to *Number Map*, after setting the **Map Number** to “1”. Open *Calc Distance to Feature Map* with the Edit Functor Ports.

**Source** is a map containing the features to which distances will be calculated. A feature is represented by a non-null value. **Mask** is a map used to mask the distance calculation on its null cells. Let’s connect the output from *Calculate Categorical Map* to **Source** and Categorical Map `landuse.tif`

to **Mask**. Now open the *Calculate Categorical Map* and write the following equation:

**if i1 = 5 then 1 else null**

Remember that 5 is the number identifier for urban. You do not need to change either **Cell type** or **Null Value** in both functors, although to save memory you could set “Signed 8 Bit Integer” and **Null Value** to “0” in *Calculate Categorical Map*. You may also turn on the option **Truncate Distance** in Calc Distance to Feature Map. This will avoid exceeding the maximum numerical representation selected for **Cell type**.

Now connect the port **Distance** in *Calc Distance to Feature Map* to *Save Map*. The model should be ready to run. Always save the model before putting it to run. Save it as `my_MCE_part1&2.egoml`

. Examine the result with the Map Viewer.

As a last procedure, add one *Calculate Map* and its *Number Map*, connect the output of *Calc Distance to Feature Map* to its *Number Map* and output the result with *Save Map* `away_from_towns.tif`

. Notice that at this stage, we are omitting some steps, which should be well-known by now. Write in the equation box of the *Calculate Map*:

**if i1 < 10000 then null else 1**

You will have the following model.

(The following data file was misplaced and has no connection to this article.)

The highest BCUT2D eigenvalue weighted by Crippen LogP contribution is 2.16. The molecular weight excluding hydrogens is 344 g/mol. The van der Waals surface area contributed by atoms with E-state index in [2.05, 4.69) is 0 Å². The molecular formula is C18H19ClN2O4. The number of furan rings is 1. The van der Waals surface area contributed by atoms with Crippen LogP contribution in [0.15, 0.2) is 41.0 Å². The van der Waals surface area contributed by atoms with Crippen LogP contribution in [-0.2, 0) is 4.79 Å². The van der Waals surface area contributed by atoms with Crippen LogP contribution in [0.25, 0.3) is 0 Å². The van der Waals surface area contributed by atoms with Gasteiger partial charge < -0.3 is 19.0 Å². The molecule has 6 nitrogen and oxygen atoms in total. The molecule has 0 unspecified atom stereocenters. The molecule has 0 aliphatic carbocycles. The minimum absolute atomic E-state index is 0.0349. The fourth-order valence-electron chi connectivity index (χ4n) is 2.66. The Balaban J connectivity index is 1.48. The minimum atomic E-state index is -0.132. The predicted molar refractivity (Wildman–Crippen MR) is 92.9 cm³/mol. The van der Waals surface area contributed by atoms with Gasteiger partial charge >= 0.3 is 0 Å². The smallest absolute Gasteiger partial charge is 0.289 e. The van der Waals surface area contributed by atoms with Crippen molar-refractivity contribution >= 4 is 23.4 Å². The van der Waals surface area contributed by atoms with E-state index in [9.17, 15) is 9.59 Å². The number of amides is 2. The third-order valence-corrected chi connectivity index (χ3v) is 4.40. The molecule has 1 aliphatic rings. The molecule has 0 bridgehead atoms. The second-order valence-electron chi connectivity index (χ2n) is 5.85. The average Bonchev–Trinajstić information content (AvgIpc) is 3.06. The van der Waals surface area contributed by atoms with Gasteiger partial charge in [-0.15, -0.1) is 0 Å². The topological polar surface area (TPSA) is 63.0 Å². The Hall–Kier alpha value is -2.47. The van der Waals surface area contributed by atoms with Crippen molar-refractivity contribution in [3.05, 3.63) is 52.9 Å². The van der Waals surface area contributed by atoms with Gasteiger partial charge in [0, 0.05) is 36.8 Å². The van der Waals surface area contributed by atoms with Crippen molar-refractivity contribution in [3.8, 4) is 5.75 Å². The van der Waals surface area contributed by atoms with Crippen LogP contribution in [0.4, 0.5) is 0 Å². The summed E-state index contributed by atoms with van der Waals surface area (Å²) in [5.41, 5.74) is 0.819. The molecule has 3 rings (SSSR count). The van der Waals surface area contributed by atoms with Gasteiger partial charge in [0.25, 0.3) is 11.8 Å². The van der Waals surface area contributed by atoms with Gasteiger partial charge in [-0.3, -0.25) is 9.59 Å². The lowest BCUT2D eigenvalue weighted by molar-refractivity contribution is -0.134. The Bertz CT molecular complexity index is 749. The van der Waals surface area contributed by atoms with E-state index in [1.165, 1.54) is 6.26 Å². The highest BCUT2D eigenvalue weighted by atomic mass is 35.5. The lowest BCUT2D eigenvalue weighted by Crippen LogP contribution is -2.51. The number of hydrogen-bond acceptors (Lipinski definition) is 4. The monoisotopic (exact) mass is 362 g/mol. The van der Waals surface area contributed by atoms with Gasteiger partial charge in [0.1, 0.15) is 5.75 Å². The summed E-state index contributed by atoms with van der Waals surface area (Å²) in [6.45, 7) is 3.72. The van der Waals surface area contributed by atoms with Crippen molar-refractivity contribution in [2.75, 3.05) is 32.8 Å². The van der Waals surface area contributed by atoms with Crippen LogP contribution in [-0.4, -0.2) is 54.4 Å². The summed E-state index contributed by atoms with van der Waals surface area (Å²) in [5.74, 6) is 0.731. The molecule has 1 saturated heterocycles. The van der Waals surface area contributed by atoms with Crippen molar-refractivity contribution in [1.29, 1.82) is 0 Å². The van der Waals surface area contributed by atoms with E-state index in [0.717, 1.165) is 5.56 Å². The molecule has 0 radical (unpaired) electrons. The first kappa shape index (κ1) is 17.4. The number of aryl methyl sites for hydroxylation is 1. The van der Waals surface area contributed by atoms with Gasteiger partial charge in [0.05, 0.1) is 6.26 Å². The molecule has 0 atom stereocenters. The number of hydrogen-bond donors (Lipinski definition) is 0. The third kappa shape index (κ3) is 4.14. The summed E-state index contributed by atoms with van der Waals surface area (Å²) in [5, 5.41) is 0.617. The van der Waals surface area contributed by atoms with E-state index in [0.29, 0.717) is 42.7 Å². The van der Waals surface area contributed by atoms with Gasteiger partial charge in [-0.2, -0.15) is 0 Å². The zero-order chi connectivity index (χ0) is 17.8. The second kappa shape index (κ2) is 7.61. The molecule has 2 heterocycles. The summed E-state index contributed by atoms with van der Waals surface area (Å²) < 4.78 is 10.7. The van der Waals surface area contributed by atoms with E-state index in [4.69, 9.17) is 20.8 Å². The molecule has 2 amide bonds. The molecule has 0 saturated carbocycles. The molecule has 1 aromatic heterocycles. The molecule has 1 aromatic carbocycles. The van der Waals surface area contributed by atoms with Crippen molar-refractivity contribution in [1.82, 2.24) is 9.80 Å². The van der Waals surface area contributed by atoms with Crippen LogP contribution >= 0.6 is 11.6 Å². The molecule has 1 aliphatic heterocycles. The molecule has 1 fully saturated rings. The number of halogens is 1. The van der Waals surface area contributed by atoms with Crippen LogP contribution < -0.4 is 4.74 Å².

Save and run it. Open the map `away_from_towns.tif`

. Is this what you got?

How would you solve the problem having the following criteria?

- Distance to major roads < 15 kilometers.
- At least 1000 meters away from flooded plains.

You will need to load another *Load Categorical Map* and enter the file `mainroads.tif`

from folder lesson5. You will need to turn on the option **Define Null Value** and set the **Null Value** to “0”. You can connect this functor directly to another *Calc Distance to Feature Map* that you will need to place on the sketch. Use *Categorical Map* `landuse.tif`

again as the **Mask**.
Use the following equations in the respective *Calculate Map* (you will need to place one for each criterion):

**if i1 > 15000 then null else 1**

Now connect its output to *Save Map* `not_too_far_from_mainroads.tif`

.

You will have the following model.

Check its integrity, save as `my_MCE_part1&2.1.egoml`

and run it.

Did you get a `not_too_far_from_mainroads.tif`

map like this?

For the flooded plains criterion, you will need to add another *Calculate Categorical Map* to pinpoint the flooded areas before passing the resulting map to *Calc Distance to Feature Map*.
Connect *Categorical Map* `landuse.tif`

to it and write the following equation in the *Calculate Categorical Map* equation box:

**if i1 = 0 then 1 else null**

Now connect this output to *Calc Distance to Feature Map* as the **Source** port, again use *Categorical Map* `landuse.tif`

as the **Mask** port, then connect its output to another *Calculate Map* and write the following equation:

**if i1 < 1000 then null else 1**

Save the output as `malaria_free_zone.tif`

The model for the three criteria combined should look like this:

Check the model, save it as `my_MCE_part1&2complete.egoml`

, run and analyze the map `malaria_free_zone.tif`

. Does it look like this?

### Third step: Calculating driving time to neighboring towns

Driving traveling time to neighboring towns must not exceed 30 minutes. This fourth criterion requires the use of Calc Cost Map as well as a transportation friction surface.